Beating brain injury in abuse victims

Author: Ivanhoe Newswire
Published: Updated:
Doctor shows brain damage to patient. (Credit: Ivanhoe Newswire)
Doctor shows brain damage to patient. (Credit: Ivanhoe Newswire)

There’s a lot in the news about football players and brain trauma. Not so much about domestic violence survivors. Researchers in Phoenix have released a study that shows traumatic brain injury is rampant among them, particularly women in homeless shelters. They’ve released some shocking statistics about how often and how badly the survivors are injured and how that affects their cognitive ability. Now, those women are getting help to return to productive lives.

Debbie Davenport needs help navigating through her day. She has trouble with balance after a lifetime of head trauma that started when she was seven.

Davenport told Ivanhoe, “I’ve had at least 70 more blows to the head or had my head slammed down to the cement or into walls.”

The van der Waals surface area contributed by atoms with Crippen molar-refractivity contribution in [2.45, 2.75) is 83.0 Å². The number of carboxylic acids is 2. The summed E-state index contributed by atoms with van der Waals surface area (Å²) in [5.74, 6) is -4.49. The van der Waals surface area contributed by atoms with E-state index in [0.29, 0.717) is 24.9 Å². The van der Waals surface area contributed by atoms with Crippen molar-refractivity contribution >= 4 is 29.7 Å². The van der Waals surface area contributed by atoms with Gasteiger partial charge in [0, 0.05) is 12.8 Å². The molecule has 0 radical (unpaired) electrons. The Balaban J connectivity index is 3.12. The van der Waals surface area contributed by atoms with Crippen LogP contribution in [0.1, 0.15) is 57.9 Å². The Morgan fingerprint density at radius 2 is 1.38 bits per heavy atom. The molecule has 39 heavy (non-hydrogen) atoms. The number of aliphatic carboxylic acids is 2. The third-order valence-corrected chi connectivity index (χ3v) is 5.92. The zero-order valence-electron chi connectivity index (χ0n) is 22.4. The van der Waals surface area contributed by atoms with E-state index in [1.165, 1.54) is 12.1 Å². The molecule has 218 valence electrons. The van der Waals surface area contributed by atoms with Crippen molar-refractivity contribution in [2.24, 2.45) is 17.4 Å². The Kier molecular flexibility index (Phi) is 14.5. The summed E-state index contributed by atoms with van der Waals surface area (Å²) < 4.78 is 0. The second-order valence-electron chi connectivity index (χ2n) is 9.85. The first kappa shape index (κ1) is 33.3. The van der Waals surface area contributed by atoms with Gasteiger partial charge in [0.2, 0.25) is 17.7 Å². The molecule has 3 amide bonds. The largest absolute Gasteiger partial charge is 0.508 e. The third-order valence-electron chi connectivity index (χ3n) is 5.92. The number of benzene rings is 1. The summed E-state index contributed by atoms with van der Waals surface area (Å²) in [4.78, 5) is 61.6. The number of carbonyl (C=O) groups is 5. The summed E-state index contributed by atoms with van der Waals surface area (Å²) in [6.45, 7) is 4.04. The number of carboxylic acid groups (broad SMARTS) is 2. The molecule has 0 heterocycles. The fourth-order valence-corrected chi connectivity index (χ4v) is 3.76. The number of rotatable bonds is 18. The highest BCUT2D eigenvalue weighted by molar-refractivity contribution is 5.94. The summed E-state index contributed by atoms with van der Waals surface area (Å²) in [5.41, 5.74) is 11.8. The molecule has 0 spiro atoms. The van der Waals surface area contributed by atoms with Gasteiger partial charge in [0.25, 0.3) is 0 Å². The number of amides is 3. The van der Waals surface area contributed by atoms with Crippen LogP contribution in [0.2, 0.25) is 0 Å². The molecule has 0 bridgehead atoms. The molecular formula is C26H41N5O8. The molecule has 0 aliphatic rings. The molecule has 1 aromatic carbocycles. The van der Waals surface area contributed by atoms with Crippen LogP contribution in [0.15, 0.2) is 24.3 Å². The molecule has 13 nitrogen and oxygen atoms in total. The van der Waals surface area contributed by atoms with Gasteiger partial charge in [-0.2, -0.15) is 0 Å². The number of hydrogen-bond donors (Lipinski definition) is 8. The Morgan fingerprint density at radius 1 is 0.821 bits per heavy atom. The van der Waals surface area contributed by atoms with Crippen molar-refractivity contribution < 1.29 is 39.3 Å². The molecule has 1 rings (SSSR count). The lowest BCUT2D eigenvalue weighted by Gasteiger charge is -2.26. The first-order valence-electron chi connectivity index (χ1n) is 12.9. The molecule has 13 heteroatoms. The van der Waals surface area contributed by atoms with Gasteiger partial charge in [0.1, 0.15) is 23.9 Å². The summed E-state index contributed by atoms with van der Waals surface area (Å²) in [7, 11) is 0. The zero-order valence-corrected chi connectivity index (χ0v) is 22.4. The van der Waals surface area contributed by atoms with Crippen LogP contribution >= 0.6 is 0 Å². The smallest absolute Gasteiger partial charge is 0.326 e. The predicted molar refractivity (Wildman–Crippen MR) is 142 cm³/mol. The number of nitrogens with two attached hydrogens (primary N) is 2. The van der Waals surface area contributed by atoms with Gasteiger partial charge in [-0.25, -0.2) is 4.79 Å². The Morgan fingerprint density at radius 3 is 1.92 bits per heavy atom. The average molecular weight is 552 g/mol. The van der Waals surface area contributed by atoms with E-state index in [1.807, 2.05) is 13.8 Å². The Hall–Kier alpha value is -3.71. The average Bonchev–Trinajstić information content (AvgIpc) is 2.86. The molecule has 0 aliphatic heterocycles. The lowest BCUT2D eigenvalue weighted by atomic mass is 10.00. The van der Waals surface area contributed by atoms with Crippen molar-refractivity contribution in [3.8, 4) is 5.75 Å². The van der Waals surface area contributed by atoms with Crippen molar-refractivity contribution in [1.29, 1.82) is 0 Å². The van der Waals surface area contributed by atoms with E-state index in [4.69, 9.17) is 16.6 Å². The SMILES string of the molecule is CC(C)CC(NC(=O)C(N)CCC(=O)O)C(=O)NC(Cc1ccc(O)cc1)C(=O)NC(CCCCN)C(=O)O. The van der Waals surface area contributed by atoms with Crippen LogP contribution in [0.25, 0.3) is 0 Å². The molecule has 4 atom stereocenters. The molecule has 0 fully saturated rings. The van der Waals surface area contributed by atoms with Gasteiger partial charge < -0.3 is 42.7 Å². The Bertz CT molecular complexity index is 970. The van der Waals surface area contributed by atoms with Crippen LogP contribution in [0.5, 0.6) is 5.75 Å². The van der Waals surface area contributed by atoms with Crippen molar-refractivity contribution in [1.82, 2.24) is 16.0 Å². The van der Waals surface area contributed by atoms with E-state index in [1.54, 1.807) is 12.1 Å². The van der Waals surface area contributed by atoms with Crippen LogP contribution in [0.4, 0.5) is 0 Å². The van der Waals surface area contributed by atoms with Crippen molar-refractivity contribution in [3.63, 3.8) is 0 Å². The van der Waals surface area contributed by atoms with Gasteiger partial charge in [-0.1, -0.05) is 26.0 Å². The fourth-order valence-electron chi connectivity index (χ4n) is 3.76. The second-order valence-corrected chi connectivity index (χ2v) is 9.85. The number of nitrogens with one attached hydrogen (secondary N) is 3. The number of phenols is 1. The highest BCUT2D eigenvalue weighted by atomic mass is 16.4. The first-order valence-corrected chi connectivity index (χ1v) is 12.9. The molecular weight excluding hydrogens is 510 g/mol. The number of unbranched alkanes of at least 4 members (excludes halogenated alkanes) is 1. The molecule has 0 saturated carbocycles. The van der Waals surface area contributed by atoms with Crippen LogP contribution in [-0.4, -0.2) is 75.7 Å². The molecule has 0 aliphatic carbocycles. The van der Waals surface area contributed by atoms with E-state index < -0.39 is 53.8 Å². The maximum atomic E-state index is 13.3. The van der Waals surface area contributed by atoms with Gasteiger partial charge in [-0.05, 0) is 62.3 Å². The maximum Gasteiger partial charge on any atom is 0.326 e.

She was part of barrow’s brain trauma study spearheaded by Dr. Glynnis Zieman and social worker Ashley Bridwell. Of 115 homeless women studied, 88 percent had too many blows to the head to count. Eighty one percent had lost consciousness at least once. Few saw a doctor.

“You start looking at these cases and you have to ask yourself, y’know, how many of these people were failing, “failing” as a result of the cognitive impairment,” Bridwell said.

“Although it is a difficult challenge at the very beginning when patients have a lot of symptoms that have been longstanding, there really are ways to improve people’s lives,” Zieman said.

More than 375 people, like Davenport, have come through this barrow program grants cover what patients’ insurance doesn’t. Davenport says it’s turned her life of abuse around.
“I’ve learned that I’m strong enough to take care of myself. I’m strong enough to know where it came from and to tell people no,” Davenport explained.

Dr. Zieman and Ashley Bridwell published their paper on the study in 2017. They didn’t find the results too surprising because they see the results of repeated concussion every day. But they want to educate others about what’s happening. They also want to expand their program to more homeless shelters around phoenix.

Copyright ©2023 Fort Myers Broadcasting. All rights reserved.

This material may not be published, broadcast, rewritten, or redistributed without prior written consent.